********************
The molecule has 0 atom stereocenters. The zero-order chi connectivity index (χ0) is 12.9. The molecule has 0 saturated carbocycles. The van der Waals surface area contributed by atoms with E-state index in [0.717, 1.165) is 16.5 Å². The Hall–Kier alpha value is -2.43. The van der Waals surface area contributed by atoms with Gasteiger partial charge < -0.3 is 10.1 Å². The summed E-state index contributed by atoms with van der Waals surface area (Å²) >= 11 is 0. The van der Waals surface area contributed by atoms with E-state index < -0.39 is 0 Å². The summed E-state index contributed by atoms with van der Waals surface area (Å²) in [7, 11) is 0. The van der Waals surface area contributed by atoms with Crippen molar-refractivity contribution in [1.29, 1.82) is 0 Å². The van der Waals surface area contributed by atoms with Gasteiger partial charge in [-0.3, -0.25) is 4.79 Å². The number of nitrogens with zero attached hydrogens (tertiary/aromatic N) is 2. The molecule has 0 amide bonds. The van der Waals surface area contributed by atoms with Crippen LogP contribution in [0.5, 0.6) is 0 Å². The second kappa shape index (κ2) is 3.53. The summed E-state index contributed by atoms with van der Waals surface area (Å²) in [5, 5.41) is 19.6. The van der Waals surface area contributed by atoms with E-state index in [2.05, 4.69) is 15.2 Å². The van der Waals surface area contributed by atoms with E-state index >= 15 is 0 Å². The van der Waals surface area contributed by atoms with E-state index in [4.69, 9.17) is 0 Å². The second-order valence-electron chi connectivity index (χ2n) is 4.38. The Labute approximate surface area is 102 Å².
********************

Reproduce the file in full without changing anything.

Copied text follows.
The molecule has 0 atom stereocenters. The zero-order chi connectivity index (χ0) is 12.9. The molecule has 0 saturated carbocycles. The van der Waals surface area contributed by atoms with E-state index in [0.717, 1.165) is 16.5 Å². The Hall–Kier alpha value is -2.43. The van der Waals surface area contributed by atoms with Gasteiger partial charge < -0.3 is 10.1 Å². The summed E-state index contributed by atoms with van der Waals surface area (Å²) >= 11 is 0. The van der Waals surface area contributed by atoms with E-state index < -0.39 is 0 Å². The summed E-state index contributed by atoms with van der Waals surface area (Å²) in [7, 11) is 0. The van der Waals surface area contributed by atoms with Crippen molar-refractivity contribution in [1.29, 1.82) is 0 Å². The van der Waals surface area contributed by atoms with Gasteiger partial charge in [-0.3, -0.25) is 4.79 Å². The number of nitrogens with zero attached hydrogens (tertiary/aromatic N) is 2. The molecule has 0 amide bonds. The van der Waals surface area contributed by atoms with Crippen LogP contribution in [0.5, 0.6) is 0 Å². The second kappa shape index (κ2) is 3.53. The summed E-state index contributed by atoms with van der Waals surface area (Å²) in [5, 5.41) is 19.6. The van der Waals surface area contributed by atoms with E-state index in [2.05, 4.69) is 15.2 Å². The van der Waals surface area contributed by atoms with E-state index >= 15 is 0 Å². The van der Waals surface area contributed by atoms with E-state index in [4.69, 9.17) is 0 Å². The second-order valence-electron chi connectivity index (χ2n) is 4.38. The Labute approximate surface area is 102 Å².